It was the Treaty of Paris, in 1763, following the Seven Year War, which established the islands of Saint-Pierre and Miquelon as a shelter for the French fishery; the French soon took advantage of this establishment and the King took all necessary steps to ensure that the colony was a successful enterprise but before long the arrival of Acadian refugees, Louisbourg Merchants, and the fast growth of the new colony raised serious issues. On top of this, relations with the British government in Newfoundland quickly became difficult. Hugh Palliser saw any French military presence in Saint-Pierre as a serious threat, just as William Pitt the Elder in London feared the islands would become a second Louisburg.
Thus relations between the French and the British remained tense. Moreover, events in the American colonies would soon prove disastrous for Saint-Pierre and Miquelon. An active trade had developed between the French and the Americans in Saint-Pierre, which the British in Newfoundland and Nova Scotia had tolerated to some degree.
But French support for the American war of Independence meant only one thing in the end: on September 13th 1778, five British war ships sailed into Saint-Pierre’s harbour under Commodore Evans. The Baron of l’Espérance, unable to defend his island, capitulated. Saint-Pierre and Miquelon was evacuated and the inhabitants were deported and dispersed, only to live in poverty in the many harbours of western France, while the British ensured that the establishments in Saint-Pierre were completely destroyed.
Nevertheless, when the treaty of Versailles of 1783 established the return of Saint-Pierre and Miquelon to France, establishments were rebuilt and the population returned to the islands. The baron of l’Espérance had grand plans for the fortification of the islands and the building of a large settlement; however, French policy was more fiscally conservative.
The kingdom of France had declared bankruptcy some years earlier and after bankrolling the American Revolution, the coffers were empty, and no monies would be available for fortifications. All such plans were abandoned and the islands were to remain a fishing outport. By 1788, the economic situation in France had become so desperate that the Estates General had been called for the first time since 1615 to examine the King’s request to raise new taxes. France was on the verge of revolution.
The traditional Acadian population of Miquelon, being staunchly loyal to its Catholic faith and to the throne of France, fled the colony for the Magdalen islands. By May 5th 1793, news of War between Britain and France reached Saint-Pierre. Nine days later, at six o’clock in the morning, the 300 British troops, three frigates and four other ships of Rear-Admiral King and Brigadier General Ogilvie marked the end of North America’s smallest republican experiment. Over the next year, the 1500 inhabitants of Saint-Pierre and Miquelon who hadn’t managed to flee were held prisoner by 160 British troops. During the fall of 1794, the remaining population was shipped to Halifax and held until 1796. The British used the settlements of Saint-Pierre for their own fishery, but could not survive the retaliatory campaign of French Admiral Richerie, who sank over 80 British fishing vessels and destroyed the establishments of Saint-Pierre after failing in an attack on Saint John’s.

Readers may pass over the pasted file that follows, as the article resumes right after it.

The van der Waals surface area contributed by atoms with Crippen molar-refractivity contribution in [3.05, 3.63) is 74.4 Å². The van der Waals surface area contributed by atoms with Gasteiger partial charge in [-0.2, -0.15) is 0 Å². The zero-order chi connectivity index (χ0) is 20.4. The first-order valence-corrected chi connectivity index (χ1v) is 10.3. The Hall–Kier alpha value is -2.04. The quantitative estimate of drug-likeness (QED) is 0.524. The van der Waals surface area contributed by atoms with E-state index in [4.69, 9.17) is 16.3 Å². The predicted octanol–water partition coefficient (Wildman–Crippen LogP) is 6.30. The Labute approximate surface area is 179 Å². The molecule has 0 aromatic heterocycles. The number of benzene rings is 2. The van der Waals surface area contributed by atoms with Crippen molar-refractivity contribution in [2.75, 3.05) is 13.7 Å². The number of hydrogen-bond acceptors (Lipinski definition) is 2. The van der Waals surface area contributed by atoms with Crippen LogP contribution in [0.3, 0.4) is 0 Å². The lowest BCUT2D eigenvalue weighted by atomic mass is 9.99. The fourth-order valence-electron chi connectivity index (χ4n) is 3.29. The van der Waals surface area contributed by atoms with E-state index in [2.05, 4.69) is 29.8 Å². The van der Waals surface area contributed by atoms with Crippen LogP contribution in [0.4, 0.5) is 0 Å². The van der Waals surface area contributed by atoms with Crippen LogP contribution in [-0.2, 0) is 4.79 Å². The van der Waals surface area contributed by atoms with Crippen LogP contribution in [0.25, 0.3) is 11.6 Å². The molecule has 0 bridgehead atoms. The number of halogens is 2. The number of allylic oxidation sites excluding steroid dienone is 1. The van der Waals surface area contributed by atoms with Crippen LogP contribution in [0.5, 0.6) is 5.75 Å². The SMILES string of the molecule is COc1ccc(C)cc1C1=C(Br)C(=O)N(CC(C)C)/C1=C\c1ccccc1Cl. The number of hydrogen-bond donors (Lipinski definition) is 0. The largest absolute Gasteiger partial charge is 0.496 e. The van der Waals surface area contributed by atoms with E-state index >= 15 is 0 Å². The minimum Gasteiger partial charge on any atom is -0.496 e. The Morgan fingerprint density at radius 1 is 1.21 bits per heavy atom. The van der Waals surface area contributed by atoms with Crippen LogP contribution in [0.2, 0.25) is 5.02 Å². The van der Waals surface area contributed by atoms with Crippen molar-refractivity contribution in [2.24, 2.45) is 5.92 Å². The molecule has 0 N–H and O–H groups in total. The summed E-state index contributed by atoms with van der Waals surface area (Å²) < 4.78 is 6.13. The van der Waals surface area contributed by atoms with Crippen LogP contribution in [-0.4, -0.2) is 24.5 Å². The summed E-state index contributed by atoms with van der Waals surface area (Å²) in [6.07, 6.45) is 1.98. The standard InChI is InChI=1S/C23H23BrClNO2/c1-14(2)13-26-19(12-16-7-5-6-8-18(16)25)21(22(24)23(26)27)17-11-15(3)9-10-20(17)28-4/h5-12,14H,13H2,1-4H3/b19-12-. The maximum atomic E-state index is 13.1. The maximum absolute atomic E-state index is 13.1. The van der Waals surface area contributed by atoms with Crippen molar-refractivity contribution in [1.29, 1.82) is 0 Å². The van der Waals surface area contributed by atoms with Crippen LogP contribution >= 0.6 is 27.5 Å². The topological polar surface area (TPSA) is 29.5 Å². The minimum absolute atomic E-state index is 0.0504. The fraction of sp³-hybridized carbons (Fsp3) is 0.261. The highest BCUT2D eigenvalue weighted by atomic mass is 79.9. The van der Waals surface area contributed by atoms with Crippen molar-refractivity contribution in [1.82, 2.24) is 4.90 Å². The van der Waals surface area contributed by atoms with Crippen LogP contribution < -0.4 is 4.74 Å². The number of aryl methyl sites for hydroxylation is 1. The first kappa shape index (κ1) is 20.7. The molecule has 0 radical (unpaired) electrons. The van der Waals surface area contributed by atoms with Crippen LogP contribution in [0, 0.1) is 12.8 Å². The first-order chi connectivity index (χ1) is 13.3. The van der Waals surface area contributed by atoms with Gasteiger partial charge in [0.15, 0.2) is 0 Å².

During the following years, the monumental upheavals in France, including Napoleon’s accession and domination of Europe were to keep the islands of Saint-Pierre and Miquelon out of French hands except for one brief moment in 1802-1803. Although the Amiens treaty of 1802 had decreed that Saint-Pierre and Miquelon would once again be returned to France, the state of the colony, the strained relations between France and Britain, and the Napoleonic Empire kept the islands out of French hands until the second abdication of the Emperor in 1815. It was therefore the second treaty of Paris, in 1815, which formalized the final restitution of Saint-Pierre and Miquelon to the kingdom of France and by 1816 the first inhabitants had returned to the islands.
Consequently, following a century of warfare between Britain and France, deportations, poverty and political upheaval, the exiles of Saint-Pierre and Miquelon would no longer be the pawns of Empires. By the end of the 19th century the population would expand eight fold and Saint-Pierre would become one of France’s most important harbours.